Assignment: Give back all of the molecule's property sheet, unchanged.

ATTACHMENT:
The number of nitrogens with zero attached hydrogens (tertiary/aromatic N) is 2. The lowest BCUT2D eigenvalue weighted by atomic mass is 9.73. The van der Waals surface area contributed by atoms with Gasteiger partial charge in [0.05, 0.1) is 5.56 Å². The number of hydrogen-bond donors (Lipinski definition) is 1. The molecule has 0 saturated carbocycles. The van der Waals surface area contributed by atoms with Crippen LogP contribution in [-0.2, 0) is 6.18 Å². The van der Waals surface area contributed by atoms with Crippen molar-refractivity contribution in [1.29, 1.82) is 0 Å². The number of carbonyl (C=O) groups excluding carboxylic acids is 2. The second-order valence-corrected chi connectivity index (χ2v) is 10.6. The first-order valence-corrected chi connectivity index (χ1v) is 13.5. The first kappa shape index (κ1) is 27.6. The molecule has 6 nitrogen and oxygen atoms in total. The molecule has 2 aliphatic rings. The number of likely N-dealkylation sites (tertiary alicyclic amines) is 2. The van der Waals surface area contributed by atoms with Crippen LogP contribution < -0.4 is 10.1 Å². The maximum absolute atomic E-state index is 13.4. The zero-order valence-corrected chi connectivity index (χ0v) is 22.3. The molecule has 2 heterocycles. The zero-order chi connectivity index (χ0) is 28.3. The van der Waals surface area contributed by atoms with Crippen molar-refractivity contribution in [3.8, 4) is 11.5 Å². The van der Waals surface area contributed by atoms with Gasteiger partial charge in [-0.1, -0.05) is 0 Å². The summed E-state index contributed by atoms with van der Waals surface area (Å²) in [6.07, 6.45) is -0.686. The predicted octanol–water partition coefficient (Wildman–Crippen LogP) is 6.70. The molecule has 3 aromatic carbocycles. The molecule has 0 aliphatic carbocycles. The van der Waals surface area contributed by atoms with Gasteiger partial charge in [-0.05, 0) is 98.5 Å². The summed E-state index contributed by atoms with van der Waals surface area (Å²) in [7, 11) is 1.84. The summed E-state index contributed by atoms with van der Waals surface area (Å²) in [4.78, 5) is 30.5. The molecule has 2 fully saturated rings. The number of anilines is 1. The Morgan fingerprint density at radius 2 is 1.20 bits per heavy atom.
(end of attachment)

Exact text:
The number of nitrogens with zero attached hydrogens (tertiary/aromatic N) is 2. The lowest BCUT2D eigenvalue weighted by atomic mass is 9.73. The van der Waals surface area contributed by atoms with Gasteiger partial charge in [0.05, 0.1) is 5.56 Å². The number of hydrogen-bond donors (Lipinski definition) is 1. The molecule has 0 saturated carbocycles. The van der Waals surface area contributed by atoms with Crippen LogP contribution in [-0.2, 0) is 6.18 Å². The van der Waals surface area contributed by atoms with Crippen molar-refractivity contribution in [1.29, 1.82) is 0 Å². The number of carbonyl (C=O) groups excluding carboxylic acids is 2. The second-order valence-corrected chi connectivity index (χ2v) is 10.6. The first-order valence-corrected chi connectivity index (χ1v) is 13.5. The first kappa shape index (κ1) is 27.6. The molecule has 6 nitrogen and oxygen atoms in total. The molecule has 2 aliphatic rings. The number of likely N-dealkylation sites (tertiary alicyclic amines) is 2. The van der Waals surface area contributed by atoms with Crippen LogP contribution < -0.4 is 10.1 Å². The maximum absolute atomic E-state index is 13.4. The zero-order valence-corrected chi connectivity index (χ0v) is 22.3. The molecule has 2 heterocycles. The zero-order chi connectivity index (χ0) is 28.3. The van der Waals surface area contributed by atoms with Crippen molar-refractivity contribution in [3.8, 4) is 11.5 Å². The van der Waals surface area contributed by atoms with Gasteiger partial charge in [-0.1, -0.05) is 0 Å². The summed E-state index contributed by atoms with van der Waals surface area (Å²) in [6.07, 6.45) is -0.686. The predicted octanol–water partition coefficient (Wildman–Crippen LogP) is 6.70. The molecule has 3 aromatic carbocycles. The molecule has 0 aliphatic carbocycles. The van der Waals surface area contributed by atoms with Gasteiger partial charge in [-0.05, 0) is 98.5 Å². The summed E-state index contributed by atoms with van der Waals surface area (Å²) in [7, 11) is 1.84. The summed E-state index contributed by atoms with van der Waals surface area (Å²) in [4.78, 5) is 30.5. The molecule has 2 fully saturated rings. The number of anilines is 1. The Morgan fingerprint density at radius 2 is 1.20 bits per heavy atom.